The 28-ft. high ceilings of the town square area of “Signs on Main Street” serve to display some of the museum’s larger signs.  Among these are some great American icons including a 1963 Speedee McDonald’s sign and a 1958 Howard Johnson’s sign.  Another especially exciting addition will be a working neon shop where museum visitors can watch neon production first-hand. 

We are also planning an events area that will enable the us to transform the museum into an entertainment venue with the latitude to play host to meetings, seminars, and receptions.  A full-scale (16 x 50-ft.) Mail Pouch barn wall sign, rescued from Lanesville, IN, will serve as the backdrop for such activities.
We are very excited about moving forward on this MAJOR step for the museum and can't wait to share the grand opening of your American Sign Museum. We hope you're excited too! 

But while the gift secures the completion of the general construction, we must raise an additional $200,000 for:
  • designing, fabricating, and installing the new exhibits
  • restoring many signs that have been waiting in the wings for their big debut
  • moving EVERYTHING from our current location
  • adding the needed technology and furnishings to complete the museum
If you have not supported the museum in the past, there has never been a better time to do so.  There are many ways to join in the excitement and support the museum:
  • make your mark (literally) with your personal message that will be a part of the museum forever by purchasing a paver or painting a panel that will line the entrance floor and lobby wall, respectively. 
  • restore a sign through our Adopt a Sign program: Sponsor the restoration of a specific sign or even restore a sign in your own shop.   
  • become a member.
To all of you who have supported the museum to date, our sincere thanks.  You can be proud for the part you’ve played in making it all come together.  To those of you who are waiting for the chance, there’s still time.  Become a member online or contact me at 513-258-4020 or tod@signmuseum.org.

Tuesday, August 2, 2011

Tools of the Trade - Revisiting old traditions

A while back, I got a call from Bill Blohm, Signs by Blohm of New Milford, NJ. We'd never met, but I certainly knew the shop name from the many Signs of the Times articles written by Signs by Blohm Art Director, George Nappi.  Bill told me he had some items I might be interested in for the museum.

Signs by Blohm has always been a true commercial sign shop, serving the diverse needs of the local community.  On any given week, this could be a couple truck lettering jobs, a banner, some on-site window lettering or wood letter installation, or even a logo on a high school gym floor.  The traditional commercial sign shop’s range of work was as diverse as the community it served. Consequently, I looked forward to my visit and to the wealth of stories of the unusual jobs Bill could recount in the nearly 60 years he had plied his trade.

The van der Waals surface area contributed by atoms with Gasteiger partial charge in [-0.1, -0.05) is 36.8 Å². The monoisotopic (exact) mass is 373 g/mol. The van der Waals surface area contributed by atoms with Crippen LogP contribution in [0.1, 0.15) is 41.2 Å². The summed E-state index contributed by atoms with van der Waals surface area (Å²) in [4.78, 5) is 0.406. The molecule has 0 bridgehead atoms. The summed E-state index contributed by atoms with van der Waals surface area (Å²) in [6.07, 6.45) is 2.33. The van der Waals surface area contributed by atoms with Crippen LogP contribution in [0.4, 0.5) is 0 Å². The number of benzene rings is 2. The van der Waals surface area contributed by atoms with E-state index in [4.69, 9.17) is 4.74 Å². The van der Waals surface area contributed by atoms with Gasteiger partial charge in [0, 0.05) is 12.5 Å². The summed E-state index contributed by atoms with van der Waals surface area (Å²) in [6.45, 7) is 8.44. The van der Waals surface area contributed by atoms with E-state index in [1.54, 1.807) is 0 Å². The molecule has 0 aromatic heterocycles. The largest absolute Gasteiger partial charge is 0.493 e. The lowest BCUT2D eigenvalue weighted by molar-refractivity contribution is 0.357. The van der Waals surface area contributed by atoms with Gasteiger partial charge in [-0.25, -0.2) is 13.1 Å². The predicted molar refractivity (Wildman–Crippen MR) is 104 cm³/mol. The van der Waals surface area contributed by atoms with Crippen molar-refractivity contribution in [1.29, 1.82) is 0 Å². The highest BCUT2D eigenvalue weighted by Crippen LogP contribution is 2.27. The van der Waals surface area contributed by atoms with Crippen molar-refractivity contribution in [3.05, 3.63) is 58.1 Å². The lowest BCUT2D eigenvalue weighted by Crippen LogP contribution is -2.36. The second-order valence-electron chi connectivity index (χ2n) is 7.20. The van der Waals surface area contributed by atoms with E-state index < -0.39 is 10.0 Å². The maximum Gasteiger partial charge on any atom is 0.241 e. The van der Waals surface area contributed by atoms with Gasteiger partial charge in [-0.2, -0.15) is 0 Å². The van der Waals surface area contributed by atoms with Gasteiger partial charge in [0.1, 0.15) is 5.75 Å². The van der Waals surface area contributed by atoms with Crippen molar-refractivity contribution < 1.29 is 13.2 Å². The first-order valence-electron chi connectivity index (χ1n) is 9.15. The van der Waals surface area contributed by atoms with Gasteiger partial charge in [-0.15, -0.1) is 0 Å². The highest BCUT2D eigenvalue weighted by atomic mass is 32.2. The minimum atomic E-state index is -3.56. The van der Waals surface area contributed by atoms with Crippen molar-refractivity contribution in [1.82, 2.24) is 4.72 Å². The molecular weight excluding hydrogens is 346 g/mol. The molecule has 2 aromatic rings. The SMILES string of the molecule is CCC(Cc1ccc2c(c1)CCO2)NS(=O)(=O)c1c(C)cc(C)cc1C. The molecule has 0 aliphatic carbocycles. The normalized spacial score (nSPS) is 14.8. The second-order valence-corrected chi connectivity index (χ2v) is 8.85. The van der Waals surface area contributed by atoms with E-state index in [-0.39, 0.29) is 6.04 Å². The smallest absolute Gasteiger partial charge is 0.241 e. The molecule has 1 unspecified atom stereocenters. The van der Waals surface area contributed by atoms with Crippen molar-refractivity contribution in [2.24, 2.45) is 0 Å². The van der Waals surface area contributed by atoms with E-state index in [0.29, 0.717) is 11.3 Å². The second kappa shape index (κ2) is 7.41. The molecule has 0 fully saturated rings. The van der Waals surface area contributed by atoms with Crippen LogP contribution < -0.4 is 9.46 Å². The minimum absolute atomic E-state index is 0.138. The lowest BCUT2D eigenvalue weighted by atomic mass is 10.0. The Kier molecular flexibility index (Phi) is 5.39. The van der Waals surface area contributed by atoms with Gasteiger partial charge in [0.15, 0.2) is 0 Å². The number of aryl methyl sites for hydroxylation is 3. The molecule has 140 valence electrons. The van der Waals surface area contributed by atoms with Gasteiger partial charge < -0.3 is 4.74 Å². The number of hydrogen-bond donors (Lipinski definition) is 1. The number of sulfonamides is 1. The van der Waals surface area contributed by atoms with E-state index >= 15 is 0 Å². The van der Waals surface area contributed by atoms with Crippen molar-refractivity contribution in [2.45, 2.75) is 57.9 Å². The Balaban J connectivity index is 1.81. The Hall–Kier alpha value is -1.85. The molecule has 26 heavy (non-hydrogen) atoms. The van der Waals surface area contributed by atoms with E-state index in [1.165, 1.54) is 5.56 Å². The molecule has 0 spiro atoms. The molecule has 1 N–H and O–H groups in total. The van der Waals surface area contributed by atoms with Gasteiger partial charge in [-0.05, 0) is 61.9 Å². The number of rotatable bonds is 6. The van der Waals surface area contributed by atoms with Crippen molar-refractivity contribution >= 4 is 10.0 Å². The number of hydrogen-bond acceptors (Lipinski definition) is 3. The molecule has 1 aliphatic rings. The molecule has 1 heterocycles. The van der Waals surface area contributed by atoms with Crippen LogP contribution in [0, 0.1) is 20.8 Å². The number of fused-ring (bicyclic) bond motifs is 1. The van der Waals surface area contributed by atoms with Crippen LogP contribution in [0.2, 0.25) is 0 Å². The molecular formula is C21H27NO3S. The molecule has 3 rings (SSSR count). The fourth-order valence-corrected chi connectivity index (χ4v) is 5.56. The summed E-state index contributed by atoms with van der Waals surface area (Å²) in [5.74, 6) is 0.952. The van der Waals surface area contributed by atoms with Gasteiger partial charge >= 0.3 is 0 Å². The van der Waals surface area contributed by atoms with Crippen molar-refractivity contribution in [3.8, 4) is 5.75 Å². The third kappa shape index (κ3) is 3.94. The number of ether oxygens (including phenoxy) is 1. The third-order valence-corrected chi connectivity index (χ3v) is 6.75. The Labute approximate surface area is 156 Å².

I wasn’t disappointed.

As I walked in I met Bill, and his son, Wayne, who was now running the business since his father’s “retirement” about a decade ago. What I wasn’t expecting was the honor to meet George Nappi, whose column I had edited 25 years earlier and who was still in his element, presiding over the shop’s design from his studio space overlooking the shop floor below.

The items Bill had to donate to the museum were as rich as the tradition surrounding the six decades the shop has existed. One of the first items Bill presented was the wooden easel his father, Frederick, had made so as to paint signs in the living room of his home. Fred Blohm trained at Cooper Union as an embroidery designer, but wandered into sign painting in the early 1930s. 

Several other items had been passed onto Bill by the widow of Matt Senn, a well-known sign painter from Tennafly, NJ.   Among the items were three brush extenders (see photo), which could be attached to fitches for wall jobs.  Also donated (not pictured) was a box of sheets of black-outlined goldleaf letters, which could be cemented onto the reverse sides of windows. The circa 1930s kit was sold by Atlas Sign Works of Chicago, IL.

Bill also donated two 10 x 20-in. design sketches (pictured) created for entry monuments for a Dover, NJ housing development during the 1960s building boom, and an Adjusta-Stool—a signpainter’s seat (pictured) used in the shop or on the job that could be adjusted to the surface to be lettered.  Another donation was a pair of pre-magnetic sign era temporary vehicle signs that could be lettered and which hung on the door of a vehicle by the flexible brackets that slid in between the door panel and window glass.  Bill remembers purchasing these in the early 1960s from Dick Blick.  Stenciled copy on the inside of the “signs” reads “Pat. Nov. 6, 1923 – Mar. 26, 19__.”  

And finally, he donated a metal projecting sign which was an example of signs that were custom-graved with a dentist or doctor’s name, and edge-lit by a fluorescent lamp mounted above the engraved panel.  Bill recounts how local regulations prohibited professionals such as doctors and dentists to identify their offices with letters larger than 2 in. high.  As good as the “old days” were. I guess there were still sign codes to deal with!